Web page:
On September 11th 2013, while Washington was engrossed by the prospect of a military strike in Syria, the SITE terrorism monitoring service released a tape of al-Qaeda leader Ayman al-Zawahiri calling for small-scale attacks on U.S. soil. Zawahiri encouraged jihadists to ”bleed America economically” and remarked that persistent strikes would beat down American morale: “Keeping the U.S. in a state of tension and anticipation only requires a few disparate attacks here and there.” With America’s gaze momentarily shifted towards Syria, the threat posed by al-Qaeda seemed to be an afterthought. Perhaps its a sign of progress – after all, the excited rhetoric surrounding Muslim extremism after 9/11 has fueled deeply flawed foreign policy decisions. In addition to initiating two wars which ravaged the countries of Iraq and Afghanistan, America has been crippled by fear, Islamophobia, economic strain, and the abuse of individual freedoms.
So what exactly is the threat of al-Qaeda as it stands today? The Obama administration has been persistent in its claim that the defeat of al-Qaeda is “within reach.” Peter Bergen, editor of the AfPak Channel and director of the New America Foundation’s National Security Studies Program, commented last October that he “feel[s] like a Sovietologist in 1989, and that’s a good feeling.” In his CNN column, he’s consistently pronounced that al-Qaeda is defeated. Will McCants, a research analyst at CNA, noted that even in states where al-Qaeda has its strongest physical presence, such as Yemen, Mali, and Somalia, its hold is “tenuous” and “slipping.”
But many experts and politicians argue that reports of al-Qaeda’s decline are greatly exaggerated. Former Rep. Lee Hamilton, the vice chairman of the 9/11 commission, testified to the Homeland Security Committee that though “al-Qaeda Central has been diminished… the threat is more complex and diverse than at any time in the last decade.” This sentiment was echoed in a Wall Street Journal report stating that “the rest of the group has morphed into smaller entities and dispersed, which has made the threat harder to predict and track.” Between a recent prison break in Iraq and Pakistan in July, various instances of small-scale attacks, and the overall strength of al-Qaeda in the Arabian Peninsula, reports suggests al-Qaeda is “currently experiencing something of a renaissance.”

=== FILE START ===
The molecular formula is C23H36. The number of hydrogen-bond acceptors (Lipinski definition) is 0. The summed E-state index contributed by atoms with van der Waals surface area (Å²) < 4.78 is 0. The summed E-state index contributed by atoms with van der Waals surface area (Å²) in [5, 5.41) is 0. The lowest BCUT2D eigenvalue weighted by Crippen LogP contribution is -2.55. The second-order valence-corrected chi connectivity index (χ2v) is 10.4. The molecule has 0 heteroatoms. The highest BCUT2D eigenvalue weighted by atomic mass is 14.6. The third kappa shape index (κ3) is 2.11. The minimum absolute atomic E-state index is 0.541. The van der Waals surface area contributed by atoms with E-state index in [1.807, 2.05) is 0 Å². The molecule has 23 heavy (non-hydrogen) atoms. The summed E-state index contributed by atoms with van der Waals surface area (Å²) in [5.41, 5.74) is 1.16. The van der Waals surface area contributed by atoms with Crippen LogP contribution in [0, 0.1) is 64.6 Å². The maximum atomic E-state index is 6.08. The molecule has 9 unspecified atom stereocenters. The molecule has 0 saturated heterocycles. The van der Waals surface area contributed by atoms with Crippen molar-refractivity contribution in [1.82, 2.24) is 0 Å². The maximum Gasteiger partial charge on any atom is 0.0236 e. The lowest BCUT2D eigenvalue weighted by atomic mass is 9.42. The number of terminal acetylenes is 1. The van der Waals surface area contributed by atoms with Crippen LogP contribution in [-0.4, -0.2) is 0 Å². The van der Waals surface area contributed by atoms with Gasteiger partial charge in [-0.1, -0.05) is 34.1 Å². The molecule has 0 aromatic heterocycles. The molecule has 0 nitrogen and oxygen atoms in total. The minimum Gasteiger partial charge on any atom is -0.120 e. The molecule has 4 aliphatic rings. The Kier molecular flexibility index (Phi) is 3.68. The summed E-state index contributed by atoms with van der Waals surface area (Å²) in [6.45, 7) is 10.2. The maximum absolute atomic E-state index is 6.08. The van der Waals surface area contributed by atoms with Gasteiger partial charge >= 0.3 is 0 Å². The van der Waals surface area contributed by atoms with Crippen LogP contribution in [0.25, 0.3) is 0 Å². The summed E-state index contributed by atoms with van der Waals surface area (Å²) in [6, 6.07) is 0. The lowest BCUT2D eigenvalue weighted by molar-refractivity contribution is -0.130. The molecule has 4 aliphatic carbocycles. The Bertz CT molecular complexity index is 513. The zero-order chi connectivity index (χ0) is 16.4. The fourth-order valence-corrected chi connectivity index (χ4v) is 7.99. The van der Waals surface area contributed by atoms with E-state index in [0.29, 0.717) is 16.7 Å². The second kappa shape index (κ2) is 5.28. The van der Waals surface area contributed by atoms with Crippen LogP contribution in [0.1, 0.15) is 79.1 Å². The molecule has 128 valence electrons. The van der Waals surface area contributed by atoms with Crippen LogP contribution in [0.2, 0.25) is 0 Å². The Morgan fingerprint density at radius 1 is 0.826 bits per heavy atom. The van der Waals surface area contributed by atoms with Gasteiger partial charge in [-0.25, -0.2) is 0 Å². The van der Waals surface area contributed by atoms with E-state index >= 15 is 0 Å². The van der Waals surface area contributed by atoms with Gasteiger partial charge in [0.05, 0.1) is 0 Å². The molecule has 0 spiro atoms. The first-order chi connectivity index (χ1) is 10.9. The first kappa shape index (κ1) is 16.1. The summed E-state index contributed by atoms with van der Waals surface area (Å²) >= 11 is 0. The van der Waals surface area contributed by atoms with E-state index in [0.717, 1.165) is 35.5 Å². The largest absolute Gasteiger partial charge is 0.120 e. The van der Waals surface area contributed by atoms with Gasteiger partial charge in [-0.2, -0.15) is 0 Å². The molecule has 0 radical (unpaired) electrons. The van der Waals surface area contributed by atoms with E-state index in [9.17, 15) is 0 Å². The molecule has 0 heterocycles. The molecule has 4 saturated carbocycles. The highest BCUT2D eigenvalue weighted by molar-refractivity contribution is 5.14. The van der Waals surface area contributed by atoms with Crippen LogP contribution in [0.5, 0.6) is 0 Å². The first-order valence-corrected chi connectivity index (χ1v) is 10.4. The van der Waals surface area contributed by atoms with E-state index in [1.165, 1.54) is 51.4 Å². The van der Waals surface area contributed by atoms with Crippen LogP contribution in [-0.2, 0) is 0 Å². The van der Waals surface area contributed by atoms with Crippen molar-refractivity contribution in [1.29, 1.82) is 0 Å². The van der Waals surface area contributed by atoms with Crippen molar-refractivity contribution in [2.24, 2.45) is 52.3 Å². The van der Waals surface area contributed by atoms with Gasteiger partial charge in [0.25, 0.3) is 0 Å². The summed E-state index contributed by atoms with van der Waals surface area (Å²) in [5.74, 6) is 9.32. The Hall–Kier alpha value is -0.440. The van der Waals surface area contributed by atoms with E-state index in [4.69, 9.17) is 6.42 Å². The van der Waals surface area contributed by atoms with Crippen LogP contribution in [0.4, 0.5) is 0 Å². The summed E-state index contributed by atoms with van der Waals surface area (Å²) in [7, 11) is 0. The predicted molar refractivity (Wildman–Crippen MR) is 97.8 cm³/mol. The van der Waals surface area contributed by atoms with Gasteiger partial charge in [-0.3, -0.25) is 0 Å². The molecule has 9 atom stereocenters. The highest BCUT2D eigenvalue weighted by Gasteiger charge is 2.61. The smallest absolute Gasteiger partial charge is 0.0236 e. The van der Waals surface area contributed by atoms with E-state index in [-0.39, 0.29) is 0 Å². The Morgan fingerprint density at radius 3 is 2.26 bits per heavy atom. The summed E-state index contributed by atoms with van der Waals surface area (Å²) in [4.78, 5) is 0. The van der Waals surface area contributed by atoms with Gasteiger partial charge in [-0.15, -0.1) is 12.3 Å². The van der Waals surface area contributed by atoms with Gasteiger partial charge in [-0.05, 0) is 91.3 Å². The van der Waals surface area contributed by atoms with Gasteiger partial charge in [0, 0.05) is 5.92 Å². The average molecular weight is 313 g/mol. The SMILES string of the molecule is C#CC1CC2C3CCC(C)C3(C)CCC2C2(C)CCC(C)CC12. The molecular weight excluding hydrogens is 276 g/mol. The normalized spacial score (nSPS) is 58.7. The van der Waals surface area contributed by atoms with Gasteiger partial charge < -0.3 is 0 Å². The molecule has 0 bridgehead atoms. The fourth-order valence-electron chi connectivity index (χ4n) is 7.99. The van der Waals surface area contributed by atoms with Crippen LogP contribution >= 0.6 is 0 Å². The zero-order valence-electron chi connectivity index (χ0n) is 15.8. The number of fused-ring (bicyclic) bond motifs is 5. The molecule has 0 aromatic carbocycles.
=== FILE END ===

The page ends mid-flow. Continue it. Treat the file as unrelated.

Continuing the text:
Despite the U.S. government’s pacifying rhetoric, the scale of American anti-terror operations suggest that the threat is very real and very imminent. In August, Obama sanctioned a relentless campaign of drone strikes in Yemen, as well as the shutdown of diplomatic missions in 19 countries. After more than a decade of targeted killings and aggressive surveillance, the secretive nature of the drone program suggests a graver perception of threat than has been articulated by the administration. Politics aside, it is difficult to assess and target the threat of al-Qaeda; that said, it would be ill-conceived to equate the ambiguity of al-Qaeda’s status with its diminished importance in current affairs.
In Syria, there is a rising threat of militant Islamic extremists coming to power. The Syrian rebels fighting against the regime of Bashar al-Assad are split into around 1,000 fragmented cells, many of whom are allies of the United States; however, an alarming portion of the rebel population are “becoming significantly more radicalized and militarized,” the UN said earlier this year. According to the respected military consultancy IHS Jane’s, the Syrian opposition consists of around 100,000 rebel fighters, at least 10,000 of whom who are jihadists with strong links to al-Qaeda affiliates such as the Al-Nusra Front, the Islamic State in Iraq and the Levant (ISIL) groups. This past week, Islamic radicals took over the Syrian town of Azaz near the Turkish border, killing members of the Free Syrian Army. Members of these extremist groups have kidnapped journalists, carried out public floggings and executions of alleged sinners and traitors. Yet these groups are being supported by U.S. “intelligence and…secondhand light weapons like rifles and grenades.”
The enduring threat of terrorism should not excuse negligence towards the Syrian people. It should go without saying that the bloodshed of innocent civilians is more important than any political game. At the same time, Washington has an obligation to think critically about the long-term implications of its actions for both U.S. citizens and Syrians. Furthermore, the potentiality of this war to propagate religious extremism must not be a lingering afterthought. It should come as no surprise that religious civil wars are longer and bloodier than other types of clashes, and are also twice as likely to recur and twice as deadly to noncombatants. The future security of the United States and the well being of Syrians will be threatened should religious extremism gain further traction amidst the violent chaos.